Are the differing groups a result of schismatism or mutual and cooperative separation?
Are there monastic groups? What do they do and how are they organized? How do you join one?
Are there cult groups within the religious community?
How are those who follow different faiths treated?
What relationship do religious and political leaders have?
What superstitions are common? What kinds of supernatural events or beings do people fear?
What kinds of supernatural or other-natural beings exist in this religion (angels, demons, devi, asuras, spirits, ghosts, sprites, etc)?
How are dreams and visions encompassed by the religion?
How is religious action expressed (spontaneous or ritual liturgy, song, dance, music, ritual action, sex, miracle plays, etc)?

Magic
How is magic integrated into society?
Who can work magic? Is anyone disallowed from working magic?
How are works of magic accomplished?
What kind of preparation or study is required before undertaking a magical work?

VIII. Questions of Labour.

Describe any kind of division of labour, such as into physical versus mental versus spiritual.
Is there any especial prestige attached to some category of labour or a particular job?
What jobs are considered mucky or are particularly depreciated?
What professions or activities are considered masculine?
What professions or activities are viewed as feminine?
What are usual working hours? Are there days of rest or holidays?
How does this differ between different jobs?
What jobs have few workers and why?
What are typical wages for various jobs?
How does work affect lifestyle and health?
What sorts of jobs are preferred by which people? Are some jobs denied to certain groups?
What are the ethical oaths or codes that govern various jobs? Is there a difference in ethics between manual and mental or spiritual work?

IX. Questions of Art.

What are the favorite art forms?
What are the least-favorite?
How respected are artists?
Do artists require official or unofficial protection or patronage?
What kinds of trouble are artists in particular likely to find themselves in?
How might a very successful artist live?
What forms of theatre does your society have?
How naturalistic or stylized is your society's art?
What shapes are most common in your society's arts, like embroidery or architecture?
Which artforms get the most and least respect?
What form does censorship take?
Who may not be an artist?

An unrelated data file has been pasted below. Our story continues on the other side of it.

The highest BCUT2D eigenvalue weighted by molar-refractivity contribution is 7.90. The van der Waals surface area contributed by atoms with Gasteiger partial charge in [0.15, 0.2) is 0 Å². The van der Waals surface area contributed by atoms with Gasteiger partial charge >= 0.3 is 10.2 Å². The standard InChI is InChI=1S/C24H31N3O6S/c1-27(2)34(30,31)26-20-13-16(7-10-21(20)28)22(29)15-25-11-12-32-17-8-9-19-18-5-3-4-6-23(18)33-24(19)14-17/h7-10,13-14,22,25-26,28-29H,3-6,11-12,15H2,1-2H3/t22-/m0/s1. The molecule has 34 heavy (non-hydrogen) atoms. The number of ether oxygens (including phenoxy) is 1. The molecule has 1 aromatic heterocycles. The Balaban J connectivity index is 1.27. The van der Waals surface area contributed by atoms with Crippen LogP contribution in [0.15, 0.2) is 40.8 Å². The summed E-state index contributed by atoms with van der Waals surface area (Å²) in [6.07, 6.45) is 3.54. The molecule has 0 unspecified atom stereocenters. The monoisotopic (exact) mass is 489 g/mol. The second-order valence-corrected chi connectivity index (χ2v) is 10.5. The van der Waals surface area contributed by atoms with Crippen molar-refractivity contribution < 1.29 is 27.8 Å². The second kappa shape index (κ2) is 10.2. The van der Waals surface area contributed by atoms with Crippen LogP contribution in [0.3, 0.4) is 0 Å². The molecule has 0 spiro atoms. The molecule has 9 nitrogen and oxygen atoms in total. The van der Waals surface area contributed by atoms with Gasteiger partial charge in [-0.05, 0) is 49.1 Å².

What qualities equal "beauty" in this society?
What makes a man or woman especially beautiful?
How do people react to tattoos? Piercings? Facial hair? Cosmetics?

Entertainment
Do people enjoy looking at art? Does this vary among communities?
Do people enjoy doing art? Does this vary?
Is there any calligraphy? Who does it?
Does your culture have a distinct (or not so) musical style? What is it like?
How do people listen to music (in a theater, at home, on the street, mechanical)?
Does music influence people's behaviour?
Does this culture have a typical dance form? What is it like?
Who goes to see such entertainments?

X. Questions of Marriage.

How is a marriage defined? How is a marriage contracted?
What is the term of a marriage contract?
What gifts are considered appropriate or inappropriate for a wedding?
How are marriages celebrated?
What is considered too great a difference in age for a couple?
Do relationships allow multiple partners?
In what ways is a marriage considered broken?
How can a marriage be terminated?

XI. Questions of Health.

What is the average life expectancy? How does this differ between different regions, races or ethnicities?
What access do people have to clean drinking water (at home or in public)?
What access do people have to proper sanitation (at home or in public)?
Do houses or public buildings have plumbing? Cold and warm water?
Describe any public or private bathing or latrine facilities.
How is healthcare delivered in this society; what are its foundations?
Are there hospitals or sanitaria where many forms of health care are concentrated; or are practitioners more diffuse within the community?
Do people have access to any form of medical aid for emergencies or for less urgent problems?
What kinds of ailments or injuries are treatable in the locality using available supplies and expertise?
What does typical healthcare cost?
How do this societys doctors try to treat wounds and sickness?
Which medical assumtions of this society are wrong?
Do people seek care on an as-needed or emergency basis; or is health care seen as a preventative endeavour.